OHCHR Accountability and Remedy Project I: Enhancing effectiveness of judicial mechanisms in cases of business-related human rights abuse
Focus of the report:
State-based judicial mechanisms
The OHCHR Accountability and Remedy Project (ARP) began in 2014 with the aim of delivering credible and workable recommendations for enhancing accountability and access to remedy in cases of business-related human rights abuse (background on each phase of ARP).
The first phase of the project (ARP I) began in response to a mandate from the Human Rights Council in
resolution 26/22 (June 2014) requesting OHCHR:
"to continue work to facilitate the sharing and exploration of the full range of legal options and practical measures to improve access to remedy for victims of business-related human rights abuses, in collaboration with the Working Group, to organize consultations with experts, States and other relevant stakeholders to facilitate mutual understanding and greater consensus among different views, and to publish a progress report thereon before the twenty-ninth session of the Human Rights Council, and the final report to be considered by the Council at its thirty-second session."
Over the course of 2014-2016, and following
ARP’s multi-stakeholder, consultative methodology, OHCHR developed numerous papers regarding the role and effectiveness judicial mechanisms in business and human rights cases, including a
project scoping paper, series of working papers,
progress report to the Council,
discussion paper, and
At the Human Rights Council’s thirty-second session in June 2016, OHCHR presented
the ARP I final report and its
explanatory addendum (see
how to read an ARP report). These documents contain
observations regarding State-based judicial mechanisms (in the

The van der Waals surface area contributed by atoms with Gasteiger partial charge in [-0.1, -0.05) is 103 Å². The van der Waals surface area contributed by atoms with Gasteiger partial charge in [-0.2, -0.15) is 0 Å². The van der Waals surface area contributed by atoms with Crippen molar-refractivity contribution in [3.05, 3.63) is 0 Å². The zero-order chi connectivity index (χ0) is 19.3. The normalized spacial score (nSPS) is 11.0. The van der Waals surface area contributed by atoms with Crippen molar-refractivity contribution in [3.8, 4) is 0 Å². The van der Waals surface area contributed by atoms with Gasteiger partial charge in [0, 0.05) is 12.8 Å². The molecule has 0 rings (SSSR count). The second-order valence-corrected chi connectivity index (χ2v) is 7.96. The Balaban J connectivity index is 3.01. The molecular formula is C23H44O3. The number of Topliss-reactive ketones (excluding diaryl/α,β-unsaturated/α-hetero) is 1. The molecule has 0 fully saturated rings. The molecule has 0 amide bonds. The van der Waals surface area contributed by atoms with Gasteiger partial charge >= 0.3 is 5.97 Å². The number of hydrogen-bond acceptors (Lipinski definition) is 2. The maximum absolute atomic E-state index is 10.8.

- a series of
recommended actions for improving the effectiveness of these mechanisms, drawing upon good-practice lessons uncovered during the two-year project (in the
annex of the report);
explanations and context for these recommendations (found in the
model terms of reference States can use to review the coverage and effectiveness of laws relevant to business-related human rights abuses (found in the
OHCHR also produced a
paper containing illustrative examples of methods that States have used and steps that States have taken in practice that are relevant to the ARP I recommended actions.
Following the conclusion of ARP I, the Human Rights Council requested follow-up work on ARP I in
resolution 32/10, leading to a report on
the relevance of human rights due diligence to determinations of corporate liability.
Further work on ARP I is currently being conducted through
the fourth phase of the project (ARP IV).
For any questions or comments regarding the ARP I work, please contact
Ensuring legal accountability of business enterprises and access to effective remedy in cases of business-related human rights abuse is a vital part of a State’s duty to protect. However, accountability and remedy through judicial mechanisms in such cases is often elusive. Numerous problems exist in many jurisdictions, leading to a system of domestic law remedies that is patchy, unpredictable, often ineffective and fragile.
Business enterprises are seldom the subject of law enforcement and criminal sanctions. Further, private claims often fail to proceed to judgment and, where a legal remedy is obtained, it frequently does not meet the international standard of adequate, effective and prompt.
Legal uncertainty in many jurisdictions regarding the legal responsibilities of a parent company vis-à-vis human rights abuses connected with the business enterprise’s operations is not only a barrier to remedy itself, but also gives rise to further barriers, including by adding to legal costs and creating delays.
Accountability and remedy challenges are exacerbated in cross-border cases as many domestic legal regimes focus primarily on within-territory business activities and impacts. The extent of international cooperation in cross-border cases has a crucial bearing on accountability and access to remedy in practice.